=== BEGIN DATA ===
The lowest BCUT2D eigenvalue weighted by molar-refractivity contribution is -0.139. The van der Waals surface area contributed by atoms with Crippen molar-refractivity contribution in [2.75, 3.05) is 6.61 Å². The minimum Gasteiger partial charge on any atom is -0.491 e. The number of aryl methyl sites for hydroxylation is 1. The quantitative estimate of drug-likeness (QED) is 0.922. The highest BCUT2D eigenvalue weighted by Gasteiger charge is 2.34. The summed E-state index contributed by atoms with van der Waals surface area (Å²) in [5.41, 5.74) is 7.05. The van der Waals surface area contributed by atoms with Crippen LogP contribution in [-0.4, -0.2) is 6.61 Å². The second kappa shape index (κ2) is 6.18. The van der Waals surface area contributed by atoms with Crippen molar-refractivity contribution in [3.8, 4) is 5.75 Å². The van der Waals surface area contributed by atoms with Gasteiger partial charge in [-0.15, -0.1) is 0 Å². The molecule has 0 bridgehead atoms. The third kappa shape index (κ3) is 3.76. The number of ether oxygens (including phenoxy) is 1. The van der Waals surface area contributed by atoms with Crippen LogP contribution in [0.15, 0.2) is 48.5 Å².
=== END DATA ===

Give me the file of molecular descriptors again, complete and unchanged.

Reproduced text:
The lowest BCUT2D eigenvalue weighted by molar-refractivity contribution is -0.139. The van der Waals surface area contributed by atoms with Crippen molar-refractivity contribution in [2.75, 3.05) is 6.61 Å². The minimum Gasteiger partial charge on any atom is -0.491 e. The number of aryl methyl sites for hydroxylation is 1. The quantitative estimate of drug-likeness (QED) is 0.922. The highest BCUT2D eigenvalue weighted by Gasteiger charge is 2.34. The summed E-state index contributed by atoms with van der Waals surface area (Å²) in [5.41, 5.74) is 7.05. The van der Waals surface area contributed by atoms with Crippen LogP contribution in [-0.4, -0.2) is 6.61 Å². The second kappa shape index (κ2) is 6.18. The van der Waals surface area contributed by atoms with Crippen molar-refractivity contribution in [3.8, 4) is 5.75 Å². The van der Waals surface area contributed by atoms with Gasteiger partial charge in [-0.15, -0.1) is 0 Å². The molecule has 0 bridgehead atoms. The third kappa shape index (κ3) is 3.76. The number of ether oxygens (including phenoxy) is 1. The van der Waals surface area contributed by atoms with Crippen LogP contribution in [0.15, 0.2) is 48.5 Å².